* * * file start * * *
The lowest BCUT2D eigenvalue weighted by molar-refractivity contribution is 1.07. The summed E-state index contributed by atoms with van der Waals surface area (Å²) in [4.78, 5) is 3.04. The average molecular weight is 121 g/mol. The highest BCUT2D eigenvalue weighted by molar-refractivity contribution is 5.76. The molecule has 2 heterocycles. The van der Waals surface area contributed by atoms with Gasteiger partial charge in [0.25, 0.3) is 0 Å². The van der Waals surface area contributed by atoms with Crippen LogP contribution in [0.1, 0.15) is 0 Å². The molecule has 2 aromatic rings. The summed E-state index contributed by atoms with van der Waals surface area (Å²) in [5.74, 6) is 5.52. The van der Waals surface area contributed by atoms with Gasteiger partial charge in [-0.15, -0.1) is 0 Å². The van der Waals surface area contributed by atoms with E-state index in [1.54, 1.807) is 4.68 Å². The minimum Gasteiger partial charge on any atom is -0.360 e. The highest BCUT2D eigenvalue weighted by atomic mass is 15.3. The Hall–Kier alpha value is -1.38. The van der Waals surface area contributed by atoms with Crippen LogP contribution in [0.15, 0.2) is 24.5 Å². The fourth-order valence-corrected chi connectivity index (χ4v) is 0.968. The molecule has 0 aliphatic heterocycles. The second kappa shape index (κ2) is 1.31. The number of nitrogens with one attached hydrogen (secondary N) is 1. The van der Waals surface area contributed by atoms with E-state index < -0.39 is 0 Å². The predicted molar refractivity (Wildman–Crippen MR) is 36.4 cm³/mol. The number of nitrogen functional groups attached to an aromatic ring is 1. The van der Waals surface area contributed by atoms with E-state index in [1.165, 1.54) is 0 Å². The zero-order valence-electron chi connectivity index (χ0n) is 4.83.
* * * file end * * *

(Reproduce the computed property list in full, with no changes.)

The lowest BCUT2D eigenvalue weighted by molar-refractivity contribution is 1.07. The summed E-state index contributed by atoms with van der Waals surface area (Å²) in [4.78, 5) is 3.04. The average molecular weight is 121 g/mol. The highest BCUT2D eigenvalue weighted by molar-refractivity contribution is 5.76. The molecule has 2 heterocycles. The van der Waals surface area contributed by atoms with Gasteiger partial charge in [0.25, 0.3) is 0 Å². The van der Waals surface area contributed by atoms with Crippen LogP contribution in [0.1, 0.15) is 0 Å². The molecule has 2 aromatic rings. The summed E-state index contributed by atoms with van der Waals surface area (Å²) in [5.74, 6) is 5.52. The van der Waals surface area contributed by atoms with Gasteiger partial charge in [-0.15, -0.1) is 0 Å². The van der Waals surface area contributed by atoms with E-state index in [1.54, 1.807) is 4.68 Å². The minimum Gasteiger partial charge on any atom is -0.360 e. The highest BCUT2D eigenvalue weighted by atomic mass is 15.3. The Hall–Kier alpha value is -1.38. The van der Waals surface area contributed by atoms with Crippen LogP contribution in [0.15, 0.2) is 24.5 Å². The fourth-order valence-corrected chi connectivity index (χ4v) is 0.968. The molecule has 0 aliphatic heterocycles. The second kappa shape index (κ2) is 1.31. The number of nitrogens with one attached hydrogen (secondary N) is 1. The van der Waals surface area contributed by atoms with E-state index < -0.39 is 0 Å². The predicted molar refractivity (Wildman–Crippen MR) is 36.4 cm³/mol. The number of nitrogen functional groups attached to an aromatic ring is 1. The van der Waals surface area contributed by atoms with E-state index in [1.165, 1.54) is 0 Å². The zero-order valence-electron chi connectivity index (χ0n) is 4.83.